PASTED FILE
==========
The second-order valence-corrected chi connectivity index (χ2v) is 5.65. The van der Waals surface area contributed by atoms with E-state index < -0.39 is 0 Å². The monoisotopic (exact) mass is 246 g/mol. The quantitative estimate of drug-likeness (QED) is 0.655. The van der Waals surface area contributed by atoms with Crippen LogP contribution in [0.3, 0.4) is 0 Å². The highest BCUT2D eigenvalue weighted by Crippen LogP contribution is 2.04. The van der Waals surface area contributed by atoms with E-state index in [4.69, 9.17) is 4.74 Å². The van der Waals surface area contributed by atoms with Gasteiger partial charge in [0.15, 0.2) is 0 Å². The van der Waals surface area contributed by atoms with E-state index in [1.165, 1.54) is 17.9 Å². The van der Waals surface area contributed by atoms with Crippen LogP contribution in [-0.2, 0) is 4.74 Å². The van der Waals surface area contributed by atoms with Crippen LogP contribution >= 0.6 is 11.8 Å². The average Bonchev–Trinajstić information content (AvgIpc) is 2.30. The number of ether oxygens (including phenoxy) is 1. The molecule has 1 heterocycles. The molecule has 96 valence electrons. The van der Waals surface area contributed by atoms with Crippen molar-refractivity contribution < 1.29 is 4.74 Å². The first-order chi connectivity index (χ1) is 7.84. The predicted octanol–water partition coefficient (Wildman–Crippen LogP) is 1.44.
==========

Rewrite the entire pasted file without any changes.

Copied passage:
The second-order valence-corrected chi connectivity index (χ2v) is 5.65. The van der Waals surface area contributed by atoms with E-state index < -0.39 is 0 Å². The monoisotopic (exact) mass is 246 g/mol. The quantitative estimate of drug-likeness (QED) is 0.655. The van der Waals surface area contributed by atoms with Crippen LogP contribution in [0.3, 0.4) is 0 Å². The highest BCUT2D eigenvalue weighted by Crippen LogP contribution is 2.04. The van der Waals surface area contributed by atoms with E-state index in [4.69, 9.17) is 4.74 Å². The van der Waals surface area contributed by atoms with Gasteiger partial charge in [0.15, 0.2) is 0 Å². The van der Waals surface area contributed by atoms with E-state index in [1.165, 1.54) is 17.9 Å². The van der Waals surface area contributed by atoms with Crippen LogP contribution in [-0.2, 0) is 4.74 Å². The van der Waals surface area contributed by atoms with Crippen LogP contribution >= 0.6 is 11.8 Å². The average Bonchev–Trinajstić information content (AvgIpc) is 2.30. The number of ether oxygens (including phenoxy) is 1. The molecule has 1 heterocycles. The molecule has 96 valence electrons. The van der Waals surface area contributed by atoms with Crippen molar-refractivity contribution < 1.29 is 4.74 Å². The first-order chi connectivity index (χ1) is 7.84. The predicted octanol–water partition coefficient (Wildman–Crippen LogP) is 1.44.